Directed By: Sidney Lumet

Starring: Al Pacino, John Randolph, Jack Kehoe, Biff McGuire, Barbara Eda-Young, Cornelia Sharpe, and Tony Roberts

"The reality is that we do not wash our own laundry - it just gets dirtier."
-Frank Serpico (Al Pacino)

Since Al Pacino turned 74 recently, I’ve been reflecting on all the cinematic memories this storied veteran of the screen and stage has given us.  Whether telling Fredo to never take sides against the family, telling the crooks of Miami to say hello to his little friend, or letting his demonic son know that vanity is his favorite sin, Pacino has given us plenty of moments we all can love.  With that in mind, I decided to pull one of his 70s classics out from the vault, the gritty crime drama Serpico.  If the quote above proves anything, it's that Pacino's tough-talking character has no problem calling out his colleagues on their dirty laundry.

For young police officer Frank Serpico (Pacino), the sky's the limit.  A gutsy officer of the law, he quickly makes a name for himself.  Part of the Bureau of Criminal Identification (BCI), Serpico is on the career path to become a detective.  There's just one problem.  He's known as an honest cop.  It doesn't exactly help his career that he's been practicing the ballet he's learned from his new girlfriend around the precinct or that rumors are swirling about some male-on-male action in the men's room at the precinct involving Serpico.  Because of these tensions, Serpico gets transferred to another division where he gets to wear plain clothes.  For a guy who likes to rock a beard and mustache, that's not too bad at all.  For an honest cop, it's just the opposite as all Serpico finds is corruption.

In his new division, Serpico continues to make a name for himself, but not necessarily in a good way.  The tough cop quickly learns that nearly all the cops in his new division are on the take.  A clean cop to the utmost extent, Serpico refuses to accept these illicit payments.  That leads to mistrust amongst his colleagues and plenty of angst for Serpico himself.  After sometime, Serpico reports the activities of his counterparts and believes that his message has been relayed to the commissioner.  He believes that the commissioner will reach out to him and address the festering problem amongst his police force.  The commissioner never does.  As Serpico continues to work in a division of corrupt cops, he arrives at the conclusion that he must take far more drastic measures if he's to extinguish the corruption amongst New York's finest.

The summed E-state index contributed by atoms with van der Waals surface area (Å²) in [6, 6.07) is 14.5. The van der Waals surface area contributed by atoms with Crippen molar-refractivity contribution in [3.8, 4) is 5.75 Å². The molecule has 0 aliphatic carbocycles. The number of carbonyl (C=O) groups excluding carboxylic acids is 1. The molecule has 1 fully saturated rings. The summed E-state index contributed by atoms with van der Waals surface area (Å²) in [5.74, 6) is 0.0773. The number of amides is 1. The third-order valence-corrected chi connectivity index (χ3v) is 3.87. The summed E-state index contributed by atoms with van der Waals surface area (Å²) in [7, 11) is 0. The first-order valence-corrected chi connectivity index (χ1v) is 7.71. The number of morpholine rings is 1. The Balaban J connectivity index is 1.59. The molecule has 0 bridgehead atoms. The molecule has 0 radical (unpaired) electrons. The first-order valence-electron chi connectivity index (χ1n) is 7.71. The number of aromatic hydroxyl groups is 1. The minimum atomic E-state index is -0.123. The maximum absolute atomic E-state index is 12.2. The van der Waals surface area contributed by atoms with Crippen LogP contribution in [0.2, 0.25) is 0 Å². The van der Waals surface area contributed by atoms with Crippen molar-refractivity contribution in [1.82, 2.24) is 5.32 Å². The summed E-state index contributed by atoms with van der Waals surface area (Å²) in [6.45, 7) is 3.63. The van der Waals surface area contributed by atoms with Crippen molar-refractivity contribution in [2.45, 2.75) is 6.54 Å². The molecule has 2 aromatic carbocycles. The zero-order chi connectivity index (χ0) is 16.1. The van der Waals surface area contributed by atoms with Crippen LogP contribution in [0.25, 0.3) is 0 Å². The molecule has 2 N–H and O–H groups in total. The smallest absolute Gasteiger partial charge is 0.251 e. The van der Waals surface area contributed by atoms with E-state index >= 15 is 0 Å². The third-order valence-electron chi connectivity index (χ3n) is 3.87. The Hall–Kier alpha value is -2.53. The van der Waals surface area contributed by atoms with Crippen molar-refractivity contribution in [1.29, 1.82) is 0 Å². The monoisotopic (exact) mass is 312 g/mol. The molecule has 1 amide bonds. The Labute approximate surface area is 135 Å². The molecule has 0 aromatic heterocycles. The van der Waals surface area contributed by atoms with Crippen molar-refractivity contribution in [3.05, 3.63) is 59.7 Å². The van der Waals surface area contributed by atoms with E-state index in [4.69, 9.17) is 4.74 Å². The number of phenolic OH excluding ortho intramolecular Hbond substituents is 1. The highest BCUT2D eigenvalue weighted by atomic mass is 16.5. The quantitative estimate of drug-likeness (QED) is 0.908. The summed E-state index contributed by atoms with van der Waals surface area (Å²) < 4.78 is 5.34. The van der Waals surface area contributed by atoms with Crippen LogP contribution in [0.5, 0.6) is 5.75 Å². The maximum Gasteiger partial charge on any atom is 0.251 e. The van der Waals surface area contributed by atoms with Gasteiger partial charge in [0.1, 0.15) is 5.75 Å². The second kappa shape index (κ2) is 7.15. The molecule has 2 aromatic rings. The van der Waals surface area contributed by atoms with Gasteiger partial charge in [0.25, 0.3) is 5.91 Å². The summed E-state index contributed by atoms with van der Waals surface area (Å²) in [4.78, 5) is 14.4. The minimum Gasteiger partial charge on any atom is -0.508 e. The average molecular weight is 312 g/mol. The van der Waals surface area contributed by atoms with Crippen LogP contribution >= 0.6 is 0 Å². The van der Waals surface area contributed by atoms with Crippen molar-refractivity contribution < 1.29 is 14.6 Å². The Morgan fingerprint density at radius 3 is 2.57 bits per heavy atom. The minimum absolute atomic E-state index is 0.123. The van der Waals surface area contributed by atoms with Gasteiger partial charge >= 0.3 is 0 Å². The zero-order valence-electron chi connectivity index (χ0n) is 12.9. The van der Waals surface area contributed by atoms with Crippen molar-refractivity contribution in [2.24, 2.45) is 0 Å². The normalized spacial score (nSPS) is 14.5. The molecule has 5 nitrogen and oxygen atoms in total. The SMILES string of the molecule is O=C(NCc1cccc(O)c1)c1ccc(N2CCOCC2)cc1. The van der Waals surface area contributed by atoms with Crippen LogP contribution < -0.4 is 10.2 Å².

Watching Serpico once again with a more contemporary viewpoint, I can undoubtedly say that Sidney Lumet's gut-wrenching crime drama rings as true today as it ever has.  Police brutality, bribery, and unjust applications of our nation's drug laws are all immense problems facing America today.  Interestingly enough, New York is still at the forefront of all this.  The stop and frisk policy of the NYPD and the excessive force that frequently accompanied this policy are what first come to mind.  The fact that African-Americans are disproportionately impacted by the so-called drug war also comes to mind.  Most recently, however, there was the Twitter trend in which users posted scathing tweets about New York's finest using the hashtag #MyNYPD instead of the wholesome community photos the department was expecting.  All of this points to one irrefutable fact.  Serpico is just as relevant today as it was in the 1970s.

Director Sidney Lumet crafts an explosive film in which he continuously weaves a web of corruption.  As this web becomes larger and larger, he builds this ever-growing sense of paranoia and suspicion.  We as viewers can’t trust anyone given the lies, deceit, and threats that leave a lingering suspicion of imminent danger from any and every police officer not named Frank Serpico.  With this, Lumet brilliantly fuels the suspense and creates plenty of poignant movie magic.  Lumet juxtaposes all of this with a rather pleasant melodic score.  The lovely recurring tune takes on a different meaning every time we hear it, but it always serves to remind us of the rosy outlook of NYPD's finest at the beginning of the film (which in turn reflects Serpico's own innocent perspective).

For his part as our titular lead Serpico, Al Pacino is on fire.  A year after his landmark performance in The Godfather, the acting legend gives an electric performance as this unwavering cop who will never fail in holding himself or his peers to the highest moral standard.  What's interesting about this particular performance from Pacino is the direction in which he takes the character.  At first, Serpico is this happy-go-lucky guy who plays with the neighborhood kids and knows how to have fun.  As he becomes more and more disillusioned with the men who serve and protect alongside him, however, Pacino's Serpico becomes a far different character.  In one moment, he's exploding with rage about the dire situation at anyone and everyone.  In others, he's a catatonic bum who looks like a hobo on the streets.  All in all, this dynamic performance from Pacino is a real cinematic gem, one that's been forgotten by many unfortunately.

Like Lumet's later collaboration with Pacino, Dog Day Afternoon, Serpico is a sharp drama that gives us a chance to take a look in the mirror at ourselves.  It challenges us to make a better society in which those who swear to protect and serve the people of their communities actually do just that.  Some 41 years later, this is a message our complacent society needs to hear all over again.  Serpico gets a strong 0.03% rating.